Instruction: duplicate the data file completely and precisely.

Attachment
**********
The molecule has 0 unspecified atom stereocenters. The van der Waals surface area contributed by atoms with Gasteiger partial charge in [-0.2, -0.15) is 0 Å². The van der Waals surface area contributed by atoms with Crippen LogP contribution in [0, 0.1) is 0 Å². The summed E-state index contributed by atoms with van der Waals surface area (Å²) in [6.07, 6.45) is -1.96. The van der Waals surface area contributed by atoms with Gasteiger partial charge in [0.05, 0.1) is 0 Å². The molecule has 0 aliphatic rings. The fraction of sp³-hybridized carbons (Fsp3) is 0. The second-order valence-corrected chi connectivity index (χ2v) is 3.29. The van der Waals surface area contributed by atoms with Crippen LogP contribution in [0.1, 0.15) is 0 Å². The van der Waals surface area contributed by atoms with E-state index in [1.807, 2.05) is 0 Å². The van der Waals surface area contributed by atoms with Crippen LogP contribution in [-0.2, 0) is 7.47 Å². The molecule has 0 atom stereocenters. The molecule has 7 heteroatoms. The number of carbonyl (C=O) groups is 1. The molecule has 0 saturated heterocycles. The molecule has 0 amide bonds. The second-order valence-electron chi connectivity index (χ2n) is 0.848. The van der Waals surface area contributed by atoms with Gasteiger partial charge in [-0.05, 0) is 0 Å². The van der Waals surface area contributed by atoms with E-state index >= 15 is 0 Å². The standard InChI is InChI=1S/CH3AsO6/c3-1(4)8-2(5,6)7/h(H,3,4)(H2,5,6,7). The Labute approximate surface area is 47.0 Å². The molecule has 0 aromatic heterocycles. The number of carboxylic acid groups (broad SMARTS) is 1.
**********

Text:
The molecule has 0 unspecified atom stereocenters. The van der Waals surface area contributed by atoms with Gasteiger partial charge in [-0.2, -0.15) is 0 Å². The van der Waals surface area contributed by atoms with Crippen LogP contribution in [0, 0.1) is 0 Å². The summed E-state index contributed by atoms with van der Waals surface area (Å²) in [6.07, 6.45) is -1.96. The van der Waals surface area contributed by atoms with Gasteiger partial charge in [0.05, 0.1) is 0 Å². The molecule has 0 aliphatic rings. The fraction of sp³-hybridized carbons (Fsp3) is 0. The second-order valence-corrected chi connectivity index (χ2v) is 3.29. The van der Waals surface area contributed by atoms with Crippen LogP contribution in [0.1, 0.15) is 0 Å². The van der Waals surface area contributed by atoms with E-state index in [1.807, 2.05) is 0 Å². The van der Waals surface area contributed by atoms with Crippen LogP contribution in [-0.2, 0) is 7.47 Å². The molecule has 0 atom stereocenters. The molecule has 7 heteroatoms. The number of carbonyl (C=O) groups is 1. The molecule has 0 saturated heterocycles. The molecule has 0 amide bonds. The second-order valence-electron chi connectivity index (χ2n) is 0.848. The van der Waals surface area contributed by atoms with Gasteiger partial charge in [-0.05, 0) is 0 Å². The van der Waals surface area contributed by atoms with E-state index >= 15 is 0 Å². The standard InChI is InChI=1S/CH3AsO6/c3-1(4)8-2(5,6)7/h(H,3,4)(H2,5,6,7). The Labute approximate surface area is 47.0 Å². The molecule has 0 aromatic heterocycles. The number of carboxylic acid groups (broad SMARTS) is 1.